Context startup events

shawn's Avatar


11 Jan, 2010 04:52 PM

I'm evaluating Robotlegs ( I really like the look of it ) and I see 2 ways of proceeding in the contexts startup method. One example calls super.startup() which in turn dispatches ContextEvent.STARTUP_COMPLETE. The other example does not call the super method and instead dispatches ContextEvent.STARTUP.

Which one is correct? I'm assuming one of those events must be required for the rest of the robots to begin doing something.


  1. 1 Posted by levi.strope on 11 Jan, 2010 05:36 PM

    levi.strope's Avatar

    It is my understanding that you don't need to dispatch either of these events.

    I have noticed that If I try to listen for these events that they never get caught - I've found that if I want to do something on STARTUP_COMPLETE I had to dispatch this myself on the last line of Context.startup();

  2. Support Staff 2 Posted by Joel Hooks on 11 Jan, 2010 05:39 PM

    Joel Hooks's Avatar

    both do the same thing and neither are "correct" I personally dispatch it explicitly in my concrete startup just for clarity in my own apps.

  3. 3 Posted by shawn on 11 Jan, 2010 07:53 PM

    shawn's Avatar

    Ok, it seems most examples use the explicit dispatch, so I guess I'll go that route. Thanks for the quick responses! I guess we are probably stuck with both since I'm sure many people went different routes.

  4. 4 Posted by jadd on 11 Jan, 2010 08:08 PM

    jadd's Avatar

    hello. another stupid question. Why the explicit dispach works for me and the other super.startup does not.?

  5. 5 Posted by shawn on 11 Jan, 2010 08:20 PM

    shawn's Avatar

    Are you explicitly dispatching the same event that super.startup uses?

  6. Support Staff 6 Posted by Shaun Smith on 11 Jan, 2010 08:25 PM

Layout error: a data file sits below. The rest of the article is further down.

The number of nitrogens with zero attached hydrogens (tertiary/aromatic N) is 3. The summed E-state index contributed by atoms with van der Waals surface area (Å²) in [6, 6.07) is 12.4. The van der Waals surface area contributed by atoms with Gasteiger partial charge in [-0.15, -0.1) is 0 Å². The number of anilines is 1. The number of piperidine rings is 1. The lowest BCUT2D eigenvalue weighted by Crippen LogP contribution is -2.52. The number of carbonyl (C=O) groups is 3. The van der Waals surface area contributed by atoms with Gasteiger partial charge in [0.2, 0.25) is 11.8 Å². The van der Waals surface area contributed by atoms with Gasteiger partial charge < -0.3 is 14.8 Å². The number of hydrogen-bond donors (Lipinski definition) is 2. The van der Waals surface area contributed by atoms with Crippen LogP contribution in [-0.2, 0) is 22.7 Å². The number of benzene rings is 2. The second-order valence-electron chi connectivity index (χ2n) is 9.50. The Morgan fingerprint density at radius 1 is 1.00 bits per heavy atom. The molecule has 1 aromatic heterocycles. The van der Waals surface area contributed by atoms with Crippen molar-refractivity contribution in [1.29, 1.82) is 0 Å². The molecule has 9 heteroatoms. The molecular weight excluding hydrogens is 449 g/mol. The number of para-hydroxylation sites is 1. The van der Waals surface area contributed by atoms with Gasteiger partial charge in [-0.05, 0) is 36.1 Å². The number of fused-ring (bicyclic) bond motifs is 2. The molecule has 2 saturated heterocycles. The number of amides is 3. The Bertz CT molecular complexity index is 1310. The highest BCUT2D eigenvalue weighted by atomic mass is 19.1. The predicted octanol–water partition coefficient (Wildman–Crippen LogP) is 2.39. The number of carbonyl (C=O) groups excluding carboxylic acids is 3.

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    super.startup() will fire a ContextEvent.STARTUP_COMPLETE event. When developing modules it is often useful to know (from the outside) when a context has been fully initialized.

    By overriding startup() you, the app developer, are intercepting this flow and it is up to you to dispatch this event manually. You might not do this directly from the startup() method - perhaps some asynchronous call needs to be made first - you might dispatch it from a command, or you might not even dispatch it at all.

    STARTUP and STARTUP_COMPLETE are simply provided for app development convenience, they don't play any part in Robotlegs itself.

    For large applications/contexts, a suggested workflow is as follows:

    1. startup() maps some bootstrapping Commands to the STARTUP event
    2. startup() dispatches the STARTUP event
    3. The mapped commands run, in sequence, and
    4. The final command dispatches the STARTUP_COMPLETE event

    For smaller apps this is unnecessary as all the initialization happens in the startup() method, and we can consider the application "started" by the end of that method.

    Hope that helps!

  7. 7 Posted by shawn on 11 Jan, 2010 09:08 PM

    shawn's Avatar

    Yes it does. Thanks!

  8. Shaun Smith closed this discussion on 13 Feb, 2010 05:20 PM.

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